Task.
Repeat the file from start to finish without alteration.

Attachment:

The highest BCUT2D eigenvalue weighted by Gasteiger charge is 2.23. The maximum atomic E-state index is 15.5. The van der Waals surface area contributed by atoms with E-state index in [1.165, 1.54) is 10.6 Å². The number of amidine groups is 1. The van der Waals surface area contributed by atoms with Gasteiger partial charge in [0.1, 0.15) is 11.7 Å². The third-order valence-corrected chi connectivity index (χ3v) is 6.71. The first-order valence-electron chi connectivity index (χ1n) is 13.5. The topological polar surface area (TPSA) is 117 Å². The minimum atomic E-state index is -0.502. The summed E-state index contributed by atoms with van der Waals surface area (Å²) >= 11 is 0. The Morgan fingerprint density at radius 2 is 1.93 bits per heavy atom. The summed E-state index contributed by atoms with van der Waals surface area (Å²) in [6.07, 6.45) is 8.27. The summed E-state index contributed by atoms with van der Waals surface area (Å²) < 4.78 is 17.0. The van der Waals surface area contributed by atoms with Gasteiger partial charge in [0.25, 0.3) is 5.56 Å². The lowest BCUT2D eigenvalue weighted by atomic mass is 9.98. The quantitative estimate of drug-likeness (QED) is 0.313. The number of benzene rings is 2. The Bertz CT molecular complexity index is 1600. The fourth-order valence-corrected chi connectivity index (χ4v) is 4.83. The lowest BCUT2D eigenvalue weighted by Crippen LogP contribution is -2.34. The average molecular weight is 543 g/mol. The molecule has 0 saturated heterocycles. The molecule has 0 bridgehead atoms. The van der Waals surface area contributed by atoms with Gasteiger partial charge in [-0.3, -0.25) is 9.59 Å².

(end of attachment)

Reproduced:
The highest BCUT2D eigenvalue weighted by Gasteiger charge is 2.23. The maximum atomic E-state index is 15.5. The van der Waals surface area contributed by atoms with E-state index in [1.165, 1.54) is 10.6 Å². The number of amidine groups is 1. The van der Waals surface area contributed by atoms with Gasteiger partial charge in [0.1, 0.15) is 11.7 Å². The third-order valence-corrected chi connectivity index (χ3v) is 6.71. The first-order valence-electron chi connectivity index (χ1n) is 13.5. The topological polar surface area (TPSA) is 117 Å². The minimum atomic E-state index is -0.502. The summed E-state index contributed by atoms with van der Waals surface area (Å²) >= 11 is 0. The Morgan fingerprint density at radius 2 is 1.93 bits per heavy atom. The summed E-state index contributed by atoms with van der Waals surface area (Å²) in [6.07, 6.45) is 8.27. The summed E-state index contributed by atoms with van der Waals surface area (Å²) < 4.78 is 17.0. The van der Waals surface area contributed by atoms with Gasteiger partial charge in [0.25, 0.3) is 5.56 Å². The lowest BCUT2D eigenvalue weighted by atomic mass is 9.98. The quantitative estimate of drug-likeness (QED) is 0.313. The number of benzene rings is 2. The Bertz CT molecular complexity index is 1600. The fourth-order valence-corrected chi connectivity index (χ4v) is 4.83. The lowest BCUT2D eigenvalue weighted by Crippen LogP contribution is -2.34. The average molecular weight is 543 g/mol. The molecule has 0 saturated heterocycles. The molecule has 0 bridgehead atoms. The van der Waals surface area contributed by atoms with Gasteiger partial charge in [-0.3, -0.25) is 9.59 Å².